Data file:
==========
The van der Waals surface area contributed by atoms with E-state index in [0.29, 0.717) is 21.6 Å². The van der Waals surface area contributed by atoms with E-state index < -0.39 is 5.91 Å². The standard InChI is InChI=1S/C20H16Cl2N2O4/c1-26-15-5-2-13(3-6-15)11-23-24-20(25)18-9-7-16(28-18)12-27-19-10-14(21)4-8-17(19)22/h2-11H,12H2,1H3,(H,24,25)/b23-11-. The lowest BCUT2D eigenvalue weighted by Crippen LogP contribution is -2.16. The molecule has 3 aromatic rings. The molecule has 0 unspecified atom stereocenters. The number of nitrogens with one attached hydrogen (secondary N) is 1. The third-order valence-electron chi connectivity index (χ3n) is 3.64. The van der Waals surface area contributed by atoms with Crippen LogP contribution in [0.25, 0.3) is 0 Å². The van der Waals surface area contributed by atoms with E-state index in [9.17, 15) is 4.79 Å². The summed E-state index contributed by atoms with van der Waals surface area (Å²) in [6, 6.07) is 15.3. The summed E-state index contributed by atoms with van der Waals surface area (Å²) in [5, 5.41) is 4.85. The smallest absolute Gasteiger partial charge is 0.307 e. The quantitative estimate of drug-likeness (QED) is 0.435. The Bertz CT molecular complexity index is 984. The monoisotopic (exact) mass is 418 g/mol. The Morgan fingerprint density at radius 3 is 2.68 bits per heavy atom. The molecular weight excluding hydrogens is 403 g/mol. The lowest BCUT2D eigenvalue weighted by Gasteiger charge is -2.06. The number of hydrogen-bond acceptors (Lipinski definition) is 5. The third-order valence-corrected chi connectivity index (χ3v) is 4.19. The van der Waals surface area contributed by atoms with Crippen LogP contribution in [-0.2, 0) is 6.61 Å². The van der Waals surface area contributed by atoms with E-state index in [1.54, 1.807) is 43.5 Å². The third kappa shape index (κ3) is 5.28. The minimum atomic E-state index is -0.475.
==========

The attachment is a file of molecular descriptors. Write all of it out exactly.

The van der Waals surface area contributed by atoms with E-state index in [0.29, 0.717) is 21.6 Å². The van der Waals surface area contributed by atoms with E-state index < -0.39 is 5.91 Å². The standard InChI is InChI=1S/C20H16Cl2N2O4/c1-26-15-5-2-13(3-6-15)11-23-24-20(25)18-9-7-16(28-18)12-27-19-10-14(21)4-8-17(19)22/h2-11H,12H2,1H3,(H,24,25)/b23-11-. The lowest BCUT2D eigenvalue weighted by Crippen LogP contribution is -2.16. The molecule has 3 aromatic rings. The molecule has 0 unspecified atom stereocenters. The number of nitrogens with one attached hydrogen (secondary N) is 1. The third-order valence-electron chi connectivity index (χ3n) is 3.64. The van der Waals surface area contributed by atoms with Crippen LogP contribution in [0.25, 0.3) is 0 Å². The van der Waals surface area contributed by atoms with E-state index in [9.17, 15) is 4.79 Å². The summed E-state index contributed by atoms with van der Waals surface area (Å²) in [6, 6.07) is 15.3. The summed E-state index contributed by atoms with van der Waals surface area (Å²) in [5, 5.41) is 4.85. The smallest absolute Gasteiger partial charge is 0.307 e. The quantitative estimate of drug-likeness (QED) is 0.435. The Bertz CT molecular complexity index is 984. The monoisotopic (exact) mass is 418 g/mol. The Morgan fingerprint density at radius 3 is 2.68 bits per heavy atom. The molecular weight excluding hydrogens is 403 g/mol. The lowest BCUT2D eigenvalue weighted by Gasteiger charge is -2.06. The number of hydrogen-bond acceptors (Lipinski definition) is 5. The third-order valence-corrected chi connectivity index (χ3v) is 4.19. The van der Waals surface area contributed by atoms with Crippen LogP contribution in [-0.2, 0) is 6.61 Å². The van der Waals surface area contributed by atoms with E-state index in [1.54, 1.807) is 43.5 Å². The third kappa shape index (κ3) is 5.28. The minimum atomic E-state index is -0.475.